Give Practical Encouragement – The squeaky wheels in the church tend to get the “grease” of attention and energy from leaders. One negative letter can easily outweigh the impact of five positive ones. Take time to let your leaders know, via notes, e-mails, and phone calls, of your deep appreciation for their life and ministry. Be specific. Encourage others to do the same.

Provide Tangible Blessings – Most pastors live on a limited budget. Special tokens of kindness that provide memorable experiences are always appreciated. A gift certificate for a nice meal, an overnight get- away, a visit to the bookstore, or a mini-vacation is always a blessing beyond words.

Protect Their Reputation – Proverbs 22:1 says, “A good name is to be chosen rather than great riches; Loving favor rather than silver and gold.” A pastor’s reputation is valuable beyond calculation. One of the great gifts you can give your pastors is to counteract the typical gossips and critics found in every church. Whenever there is some juicy tidbit of “news” circulating in the church, you can either add water or gasoline to the fire. Become known as one who supports and protects your pastor and his family.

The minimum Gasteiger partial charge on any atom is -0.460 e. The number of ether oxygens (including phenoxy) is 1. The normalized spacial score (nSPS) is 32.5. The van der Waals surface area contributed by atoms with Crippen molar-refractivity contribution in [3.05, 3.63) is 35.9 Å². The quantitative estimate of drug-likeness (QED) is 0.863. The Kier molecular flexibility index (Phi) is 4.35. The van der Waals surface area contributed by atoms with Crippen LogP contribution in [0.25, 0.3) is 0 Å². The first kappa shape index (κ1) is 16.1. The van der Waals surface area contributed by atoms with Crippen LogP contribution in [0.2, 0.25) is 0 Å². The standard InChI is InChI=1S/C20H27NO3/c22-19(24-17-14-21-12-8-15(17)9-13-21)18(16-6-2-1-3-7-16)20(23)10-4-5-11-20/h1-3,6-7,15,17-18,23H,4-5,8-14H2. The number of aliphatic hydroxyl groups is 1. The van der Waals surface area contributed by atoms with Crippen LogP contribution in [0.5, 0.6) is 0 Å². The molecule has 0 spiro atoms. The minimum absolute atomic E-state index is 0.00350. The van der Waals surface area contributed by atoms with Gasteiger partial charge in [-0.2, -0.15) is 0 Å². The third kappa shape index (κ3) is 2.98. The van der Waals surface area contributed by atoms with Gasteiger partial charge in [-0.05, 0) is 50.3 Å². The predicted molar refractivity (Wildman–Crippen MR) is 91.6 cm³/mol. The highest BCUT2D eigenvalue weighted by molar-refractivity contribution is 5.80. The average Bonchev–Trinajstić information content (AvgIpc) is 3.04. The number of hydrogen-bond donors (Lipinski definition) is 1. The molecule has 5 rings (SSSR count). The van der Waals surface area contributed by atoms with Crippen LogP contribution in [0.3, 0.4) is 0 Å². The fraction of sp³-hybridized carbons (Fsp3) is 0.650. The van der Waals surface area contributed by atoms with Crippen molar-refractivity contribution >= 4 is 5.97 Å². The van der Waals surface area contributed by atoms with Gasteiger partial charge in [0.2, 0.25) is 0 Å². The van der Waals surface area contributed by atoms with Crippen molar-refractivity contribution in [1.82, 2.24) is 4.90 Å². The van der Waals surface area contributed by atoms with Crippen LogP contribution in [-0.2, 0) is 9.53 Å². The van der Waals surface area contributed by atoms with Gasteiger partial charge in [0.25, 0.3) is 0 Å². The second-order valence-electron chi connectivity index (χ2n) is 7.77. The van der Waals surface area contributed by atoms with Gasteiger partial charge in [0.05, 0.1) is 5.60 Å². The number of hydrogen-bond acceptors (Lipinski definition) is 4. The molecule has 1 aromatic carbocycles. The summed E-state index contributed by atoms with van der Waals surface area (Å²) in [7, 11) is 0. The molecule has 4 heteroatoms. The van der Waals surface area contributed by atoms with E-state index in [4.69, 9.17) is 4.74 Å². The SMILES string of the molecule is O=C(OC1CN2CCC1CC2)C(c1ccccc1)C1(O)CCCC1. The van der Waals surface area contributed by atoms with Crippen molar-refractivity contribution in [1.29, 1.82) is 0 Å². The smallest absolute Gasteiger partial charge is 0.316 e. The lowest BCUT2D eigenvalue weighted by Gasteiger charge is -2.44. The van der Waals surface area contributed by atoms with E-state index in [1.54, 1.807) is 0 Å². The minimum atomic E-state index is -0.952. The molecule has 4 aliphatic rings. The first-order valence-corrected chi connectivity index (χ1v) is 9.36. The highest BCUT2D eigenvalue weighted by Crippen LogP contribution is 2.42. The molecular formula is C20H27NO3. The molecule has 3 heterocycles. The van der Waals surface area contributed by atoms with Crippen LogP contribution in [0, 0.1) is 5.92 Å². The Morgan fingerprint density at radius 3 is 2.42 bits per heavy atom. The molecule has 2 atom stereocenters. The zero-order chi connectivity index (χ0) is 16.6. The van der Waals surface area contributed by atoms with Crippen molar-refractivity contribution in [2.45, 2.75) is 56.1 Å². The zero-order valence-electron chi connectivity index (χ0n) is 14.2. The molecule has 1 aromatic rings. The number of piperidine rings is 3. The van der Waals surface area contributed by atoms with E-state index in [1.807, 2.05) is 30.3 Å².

Don’t Forget Their Families – The spouse and children are the unsung heroes of pastoral ministry. Often they are forgotten. Consider all of the above expressions of support, and apply these ideas in thoughtful and specific ways to each family member.

Fueling Their Joy and Endurance

When our leaders don’t stay in the fight, it makes it hard for us to win our imperative spiritual war. Discouraged pastors cannot serve to their full potential. Each of us can offer great encouragement to help them thrive and endure. Hebrews 13:17 challenges us to follow and support our spiritual leaders because they watch out for our souls, as those who must give account to God. Then the passage adds, “Let them do so with joy and not with grief, for that would be unprofitable for you.”